Dell dumped RIM’s BlackBerry as its business smartphone and announced that it would be supplying 25,000 of its employees with the Windows 7-powered Dell Venue Pro. The move is yet more gloom for RIM that has already been having a stinker of a bad year.
“Clearly in this decision we are competing with RIM, because we’re kicking them out,” Dell’s CFO, Brian Gladden, said in an interview with the Wall Street Journal .
Dell switches to the Venue Pro next week when the phone is officially released in the US. The move will reportedly save the company about 25 percent in mobile communication costs, mostly because it’ll be independent of RIM’s BlackBerry Enterprise servers.
A BlackBerry sales rep told me that to give Enterprise access to 25,000 employees would be worth roughly $1.2 million.
RIM hasn’t had great luck this year. Last month it was surpassed by Apple in smartphone market share and its latest addition to the BlackBerry line — the Torch 9800 — was a disappointment to many. And while RIM’s PlayBook tablet has received positive buzz, the tablet’s lack of apps might mean a less-than-spectacular adoption rate.
ZDNet doesn’t believe this is a signal of “the death of RIM,” but rather typical self-promotion on Dell’s part. Dell is touting its phone and trying to get other businesses thinking about switching over to the Venue Pro.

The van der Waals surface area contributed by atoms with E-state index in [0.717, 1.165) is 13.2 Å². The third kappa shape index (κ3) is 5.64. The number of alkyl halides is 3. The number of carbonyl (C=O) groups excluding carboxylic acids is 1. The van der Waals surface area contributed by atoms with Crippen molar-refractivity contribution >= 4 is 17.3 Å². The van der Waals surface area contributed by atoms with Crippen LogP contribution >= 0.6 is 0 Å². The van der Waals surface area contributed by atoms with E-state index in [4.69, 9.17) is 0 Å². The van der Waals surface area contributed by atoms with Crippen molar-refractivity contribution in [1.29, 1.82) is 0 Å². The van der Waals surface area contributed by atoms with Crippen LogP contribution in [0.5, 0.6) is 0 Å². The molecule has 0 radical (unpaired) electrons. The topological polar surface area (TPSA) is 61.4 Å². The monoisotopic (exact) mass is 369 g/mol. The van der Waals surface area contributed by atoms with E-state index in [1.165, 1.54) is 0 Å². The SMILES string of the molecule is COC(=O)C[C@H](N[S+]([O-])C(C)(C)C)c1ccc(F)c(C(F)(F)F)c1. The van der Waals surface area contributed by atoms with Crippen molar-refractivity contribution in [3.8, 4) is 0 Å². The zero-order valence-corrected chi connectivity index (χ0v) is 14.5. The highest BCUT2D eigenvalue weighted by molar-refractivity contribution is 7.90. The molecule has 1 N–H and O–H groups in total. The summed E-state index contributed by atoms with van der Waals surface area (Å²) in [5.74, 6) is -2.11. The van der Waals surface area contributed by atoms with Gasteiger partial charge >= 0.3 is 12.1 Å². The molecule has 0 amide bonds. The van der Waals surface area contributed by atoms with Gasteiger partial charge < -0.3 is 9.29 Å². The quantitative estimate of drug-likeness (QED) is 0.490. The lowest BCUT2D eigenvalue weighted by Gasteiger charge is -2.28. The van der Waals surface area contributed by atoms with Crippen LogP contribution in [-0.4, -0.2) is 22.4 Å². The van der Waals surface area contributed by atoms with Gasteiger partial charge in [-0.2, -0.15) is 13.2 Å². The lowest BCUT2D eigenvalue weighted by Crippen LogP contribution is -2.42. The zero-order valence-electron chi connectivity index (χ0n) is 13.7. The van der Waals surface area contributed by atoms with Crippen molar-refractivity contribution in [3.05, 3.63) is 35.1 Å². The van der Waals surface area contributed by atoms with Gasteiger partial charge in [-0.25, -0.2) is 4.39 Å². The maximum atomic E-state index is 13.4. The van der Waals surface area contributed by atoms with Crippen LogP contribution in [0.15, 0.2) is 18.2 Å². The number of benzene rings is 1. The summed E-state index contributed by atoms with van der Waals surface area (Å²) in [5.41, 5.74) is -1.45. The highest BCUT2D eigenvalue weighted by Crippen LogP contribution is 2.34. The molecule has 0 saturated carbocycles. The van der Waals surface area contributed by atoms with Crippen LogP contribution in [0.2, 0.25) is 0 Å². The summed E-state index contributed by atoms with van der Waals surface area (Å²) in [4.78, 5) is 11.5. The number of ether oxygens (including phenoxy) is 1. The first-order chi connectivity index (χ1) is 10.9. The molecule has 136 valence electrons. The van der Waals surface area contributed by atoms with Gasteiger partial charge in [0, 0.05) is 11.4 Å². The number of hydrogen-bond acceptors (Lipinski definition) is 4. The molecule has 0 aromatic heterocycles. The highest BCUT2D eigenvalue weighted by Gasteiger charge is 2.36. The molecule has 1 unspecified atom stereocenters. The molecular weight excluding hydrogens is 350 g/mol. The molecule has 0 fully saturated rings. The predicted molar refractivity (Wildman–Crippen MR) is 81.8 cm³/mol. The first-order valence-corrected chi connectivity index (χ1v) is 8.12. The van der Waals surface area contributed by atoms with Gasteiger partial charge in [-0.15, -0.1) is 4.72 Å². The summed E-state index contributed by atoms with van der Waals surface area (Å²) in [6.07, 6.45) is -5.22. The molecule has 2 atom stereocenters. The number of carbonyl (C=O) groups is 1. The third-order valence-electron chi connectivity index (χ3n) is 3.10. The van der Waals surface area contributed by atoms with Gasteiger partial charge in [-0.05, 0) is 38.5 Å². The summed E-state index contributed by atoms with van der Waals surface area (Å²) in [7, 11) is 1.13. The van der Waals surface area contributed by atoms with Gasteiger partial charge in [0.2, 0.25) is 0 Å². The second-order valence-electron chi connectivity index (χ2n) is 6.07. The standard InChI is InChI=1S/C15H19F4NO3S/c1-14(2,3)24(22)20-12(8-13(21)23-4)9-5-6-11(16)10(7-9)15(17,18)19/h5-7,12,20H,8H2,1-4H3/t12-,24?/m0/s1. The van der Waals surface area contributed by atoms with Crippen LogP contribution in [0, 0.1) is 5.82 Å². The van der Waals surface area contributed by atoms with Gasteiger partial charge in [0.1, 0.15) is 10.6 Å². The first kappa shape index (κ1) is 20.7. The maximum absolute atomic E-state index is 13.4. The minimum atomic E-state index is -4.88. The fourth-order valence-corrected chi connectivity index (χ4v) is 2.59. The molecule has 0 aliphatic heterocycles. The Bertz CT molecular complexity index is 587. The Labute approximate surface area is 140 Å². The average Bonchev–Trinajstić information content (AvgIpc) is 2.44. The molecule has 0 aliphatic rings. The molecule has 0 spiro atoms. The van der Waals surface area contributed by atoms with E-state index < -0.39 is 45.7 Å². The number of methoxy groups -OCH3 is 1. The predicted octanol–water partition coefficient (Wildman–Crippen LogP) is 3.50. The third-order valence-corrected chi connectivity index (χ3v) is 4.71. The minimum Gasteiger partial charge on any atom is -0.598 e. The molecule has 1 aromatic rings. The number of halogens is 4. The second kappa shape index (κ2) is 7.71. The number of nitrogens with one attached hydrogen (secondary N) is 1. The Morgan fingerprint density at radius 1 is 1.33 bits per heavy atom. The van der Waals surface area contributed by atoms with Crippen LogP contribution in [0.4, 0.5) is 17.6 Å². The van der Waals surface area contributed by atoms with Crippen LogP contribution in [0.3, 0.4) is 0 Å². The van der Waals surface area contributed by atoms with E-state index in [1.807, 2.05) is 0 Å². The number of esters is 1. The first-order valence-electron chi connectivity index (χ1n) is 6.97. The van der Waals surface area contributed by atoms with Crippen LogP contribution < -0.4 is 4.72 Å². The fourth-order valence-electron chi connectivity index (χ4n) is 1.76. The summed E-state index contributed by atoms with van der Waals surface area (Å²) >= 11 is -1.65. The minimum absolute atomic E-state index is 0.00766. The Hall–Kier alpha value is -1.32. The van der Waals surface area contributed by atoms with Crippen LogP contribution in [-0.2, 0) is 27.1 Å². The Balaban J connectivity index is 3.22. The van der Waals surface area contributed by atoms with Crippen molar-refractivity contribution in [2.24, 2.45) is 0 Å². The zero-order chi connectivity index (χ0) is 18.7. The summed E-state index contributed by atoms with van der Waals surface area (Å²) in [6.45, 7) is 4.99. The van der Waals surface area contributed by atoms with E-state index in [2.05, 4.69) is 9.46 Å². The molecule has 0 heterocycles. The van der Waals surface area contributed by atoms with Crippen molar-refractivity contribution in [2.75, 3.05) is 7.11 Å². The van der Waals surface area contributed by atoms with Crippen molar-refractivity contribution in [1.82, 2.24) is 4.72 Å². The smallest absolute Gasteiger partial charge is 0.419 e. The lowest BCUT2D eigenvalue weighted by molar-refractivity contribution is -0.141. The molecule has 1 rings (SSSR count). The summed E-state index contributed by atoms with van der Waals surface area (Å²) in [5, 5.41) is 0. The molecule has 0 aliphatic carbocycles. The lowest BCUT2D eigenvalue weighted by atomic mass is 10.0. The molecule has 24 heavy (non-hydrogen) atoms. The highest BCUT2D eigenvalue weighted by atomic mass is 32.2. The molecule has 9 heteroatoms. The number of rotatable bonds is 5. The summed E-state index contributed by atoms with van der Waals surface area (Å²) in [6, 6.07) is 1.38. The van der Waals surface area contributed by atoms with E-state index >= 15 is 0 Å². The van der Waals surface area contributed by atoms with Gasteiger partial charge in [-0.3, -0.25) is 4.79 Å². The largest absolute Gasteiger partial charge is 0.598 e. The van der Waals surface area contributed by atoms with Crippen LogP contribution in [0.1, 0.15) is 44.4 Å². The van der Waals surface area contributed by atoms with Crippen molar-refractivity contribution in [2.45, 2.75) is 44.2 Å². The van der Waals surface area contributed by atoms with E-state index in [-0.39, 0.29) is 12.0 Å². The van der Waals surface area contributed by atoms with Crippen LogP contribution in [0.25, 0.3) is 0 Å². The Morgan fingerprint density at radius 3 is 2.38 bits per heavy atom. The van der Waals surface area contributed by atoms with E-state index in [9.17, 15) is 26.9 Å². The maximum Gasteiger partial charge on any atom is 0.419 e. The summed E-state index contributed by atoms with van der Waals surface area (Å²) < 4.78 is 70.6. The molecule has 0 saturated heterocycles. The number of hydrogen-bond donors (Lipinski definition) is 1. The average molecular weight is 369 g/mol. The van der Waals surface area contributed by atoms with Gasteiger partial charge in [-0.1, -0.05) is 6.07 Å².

What Dell Risks
Dell’s brazen switch could also come back to haunt it. As the site 24/7 Wall Street points out, the Dell Venue Pro is largely untested and is not being offered on AT&T or Verizon’s networks — a telling oversight. “The Venue Pro may not sell well. It could be the Palm Pre of 2011. Dell will have lost face, and its … employees may end up with a smartphone that no one else wants,” Douglas A. McIntyre writes.
Dell might also see cost and security issues crop up as it watches RIM get smaller in the rearview mirror. BlackBerry phones are famously efficient with data usage which cuts down on monthly data charges. And we don’t yet know if Dell Venue Pro coupled with Microsoft Exchange on the back end can match RIM’s legendary security. It might be embarrassing for Dell if it finds out it can’t.
Is Dell making the right move?